Pandemics and education: A historical review

Andrew I. Spielman, Gulshan Sunavala-Dossabhoy

Research output: Contribution to journalArticlepeer-review


Major pandemics have tremendous effects on society. They precipitated the early decline of the Western Roman Empire and helped spread Christianity. There are countless such examples of infectious diseases altering the course of history. The impact of epidemics on education however is less well documented. This present historical account of the past 800 years looks specifically at how some aspects of education were shaped from the early medieval epidemics such as leprosy and the Black Plague to the Spanish Flu and COVID-19. Leprosy changed religious education, and the Black Plague may have contributed to the rise of medical schools, hospitals, public health education, and led to the implementation of lazarettos and the quarantine. The smallpox epidemic helped usher in public health education for immunization, while the 1918 Spanish Flu precipitated the rise of education by correspondence, and recently COVID-19 has catapulted remote digital learning to the forefront of higher education.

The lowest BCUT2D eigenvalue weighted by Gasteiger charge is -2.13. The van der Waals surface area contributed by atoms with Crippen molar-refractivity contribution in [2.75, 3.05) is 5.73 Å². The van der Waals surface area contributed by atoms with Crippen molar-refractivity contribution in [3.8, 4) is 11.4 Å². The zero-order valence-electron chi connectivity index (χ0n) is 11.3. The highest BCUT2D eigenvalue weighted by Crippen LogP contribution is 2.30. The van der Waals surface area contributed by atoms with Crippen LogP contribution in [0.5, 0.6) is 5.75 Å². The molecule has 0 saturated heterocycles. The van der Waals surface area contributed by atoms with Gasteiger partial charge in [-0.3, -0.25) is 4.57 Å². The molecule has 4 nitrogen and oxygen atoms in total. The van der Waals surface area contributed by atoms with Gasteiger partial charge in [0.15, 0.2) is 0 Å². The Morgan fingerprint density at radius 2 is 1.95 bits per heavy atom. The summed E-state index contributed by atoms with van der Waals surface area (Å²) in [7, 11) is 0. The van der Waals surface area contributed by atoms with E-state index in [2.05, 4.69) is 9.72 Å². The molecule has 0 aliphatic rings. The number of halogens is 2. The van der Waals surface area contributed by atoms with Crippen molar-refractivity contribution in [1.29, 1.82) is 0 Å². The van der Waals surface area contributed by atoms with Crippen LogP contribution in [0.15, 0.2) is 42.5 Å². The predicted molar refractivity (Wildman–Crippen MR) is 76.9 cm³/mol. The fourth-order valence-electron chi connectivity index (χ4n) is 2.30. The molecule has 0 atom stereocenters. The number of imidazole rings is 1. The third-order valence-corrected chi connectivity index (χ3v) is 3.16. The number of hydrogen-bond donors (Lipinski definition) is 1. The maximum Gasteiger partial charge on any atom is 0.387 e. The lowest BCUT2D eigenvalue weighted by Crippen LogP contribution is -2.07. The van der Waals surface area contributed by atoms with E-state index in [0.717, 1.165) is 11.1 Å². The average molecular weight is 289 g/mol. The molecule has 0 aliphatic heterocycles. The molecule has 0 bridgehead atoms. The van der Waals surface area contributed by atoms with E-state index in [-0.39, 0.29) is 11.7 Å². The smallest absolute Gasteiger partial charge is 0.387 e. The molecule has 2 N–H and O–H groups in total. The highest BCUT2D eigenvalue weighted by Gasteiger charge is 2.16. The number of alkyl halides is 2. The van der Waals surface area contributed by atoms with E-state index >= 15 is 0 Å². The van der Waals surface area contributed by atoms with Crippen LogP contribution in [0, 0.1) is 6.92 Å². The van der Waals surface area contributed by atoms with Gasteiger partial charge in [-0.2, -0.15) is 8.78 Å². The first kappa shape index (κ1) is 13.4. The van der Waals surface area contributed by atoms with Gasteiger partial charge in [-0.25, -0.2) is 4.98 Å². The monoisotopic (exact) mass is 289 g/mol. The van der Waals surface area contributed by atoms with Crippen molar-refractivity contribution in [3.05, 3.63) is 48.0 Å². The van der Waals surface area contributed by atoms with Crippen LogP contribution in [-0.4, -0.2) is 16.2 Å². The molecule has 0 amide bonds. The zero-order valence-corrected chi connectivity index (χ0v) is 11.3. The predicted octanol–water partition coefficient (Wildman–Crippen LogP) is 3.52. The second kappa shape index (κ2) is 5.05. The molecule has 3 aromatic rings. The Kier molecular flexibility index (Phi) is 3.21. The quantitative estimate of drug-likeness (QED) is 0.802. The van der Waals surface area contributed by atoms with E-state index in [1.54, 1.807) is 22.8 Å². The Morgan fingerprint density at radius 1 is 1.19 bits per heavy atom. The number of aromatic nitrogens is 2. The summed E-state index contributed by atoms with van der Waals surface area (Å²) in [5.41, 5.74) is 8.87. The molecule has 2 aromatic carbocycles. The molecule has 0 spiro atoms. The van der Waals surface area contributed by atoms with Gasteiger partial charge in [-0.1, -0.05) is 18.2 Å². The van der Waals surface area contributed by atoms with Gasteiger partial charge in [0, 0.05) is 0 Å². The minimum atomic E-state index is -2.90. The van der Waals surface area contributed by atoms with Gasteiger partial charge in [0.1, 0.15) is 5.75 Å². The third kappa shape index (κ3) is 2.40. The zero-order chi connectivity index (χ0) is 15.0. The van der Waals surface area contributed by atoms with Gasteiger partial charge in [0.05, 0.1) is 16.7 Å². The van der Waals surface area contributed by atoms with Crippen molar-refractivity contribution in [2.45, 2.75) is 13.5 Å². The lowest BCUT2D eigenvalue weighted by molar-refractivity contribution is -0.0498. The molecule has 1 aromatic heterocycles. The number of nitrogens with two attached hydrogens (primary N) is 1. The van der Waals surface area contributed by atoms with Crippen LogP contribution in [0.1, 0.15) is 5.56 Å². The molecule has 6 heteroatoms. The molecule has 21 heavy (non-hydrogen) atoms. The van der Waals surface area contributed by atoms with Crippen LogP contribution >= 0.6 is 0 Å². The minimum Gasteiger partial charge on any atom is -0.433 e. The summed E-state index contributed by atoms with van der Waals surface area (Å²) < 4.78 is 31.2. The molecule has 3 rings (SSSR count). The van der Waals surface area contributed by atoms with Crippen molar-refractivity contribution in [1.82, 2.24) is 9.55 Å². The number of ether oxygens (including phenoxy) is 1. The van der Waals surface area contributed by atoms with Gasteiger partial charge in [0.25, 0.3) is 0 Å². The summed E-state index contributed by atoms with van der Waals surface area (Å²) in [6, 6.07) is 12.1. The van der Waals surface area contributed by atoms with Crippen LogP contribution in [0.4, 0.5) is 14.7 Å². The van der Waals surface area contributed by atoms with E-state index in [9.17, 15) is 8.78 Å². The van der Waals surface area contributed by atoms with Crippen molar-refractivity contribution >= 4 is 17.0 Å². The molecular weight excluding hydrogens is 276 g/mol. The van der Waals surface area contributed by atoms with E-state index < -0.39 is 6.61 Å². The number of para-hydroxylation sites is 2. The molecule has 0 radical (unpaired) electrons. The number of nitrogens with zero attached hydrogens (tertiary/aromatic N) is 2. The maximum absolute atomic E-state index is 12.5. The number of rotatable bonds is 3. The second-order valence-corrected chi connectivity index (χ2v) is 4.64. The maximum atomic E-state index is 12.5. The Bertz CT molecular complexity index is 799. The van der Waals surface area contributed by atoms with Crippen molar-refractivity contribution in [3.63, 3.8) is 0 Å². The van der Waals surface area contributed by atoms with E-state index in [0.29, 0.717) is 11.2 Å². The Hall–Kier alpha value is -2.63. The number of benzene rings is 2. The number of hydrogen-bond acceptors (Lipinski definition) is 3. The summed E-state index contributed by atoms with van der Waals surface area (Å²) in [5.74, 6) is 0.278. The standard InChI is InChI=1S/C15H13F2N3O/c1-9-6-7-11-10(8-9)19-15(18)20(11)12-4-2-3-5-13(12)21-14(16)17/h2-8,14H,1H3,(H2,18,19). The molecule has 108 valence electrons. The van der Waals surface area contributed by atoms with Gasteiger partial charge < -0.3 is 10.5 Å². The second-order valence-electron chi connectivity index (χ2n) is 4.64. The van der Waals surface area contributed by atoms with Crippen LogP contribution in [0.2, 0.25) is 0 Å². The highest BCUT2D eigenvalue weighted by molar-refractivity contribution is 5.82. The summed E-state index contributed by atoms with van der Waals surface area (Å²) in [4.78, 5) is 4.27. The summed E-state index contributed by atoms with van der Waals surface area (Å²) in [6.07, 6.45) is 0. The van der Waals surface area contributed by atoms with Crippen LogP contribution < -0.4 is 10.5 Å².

Original languageEnglish (US)
Pages (from-to)741-746
Number of pages6
JournalJournal of dental education
Issue number6
StatePublished - Jun 2021


  • COVID-19
  • epidemics
  • health education
  • history of medicine
  • pandemics

ASJC Scopus subject areas

  • Education
  • General Dentistry


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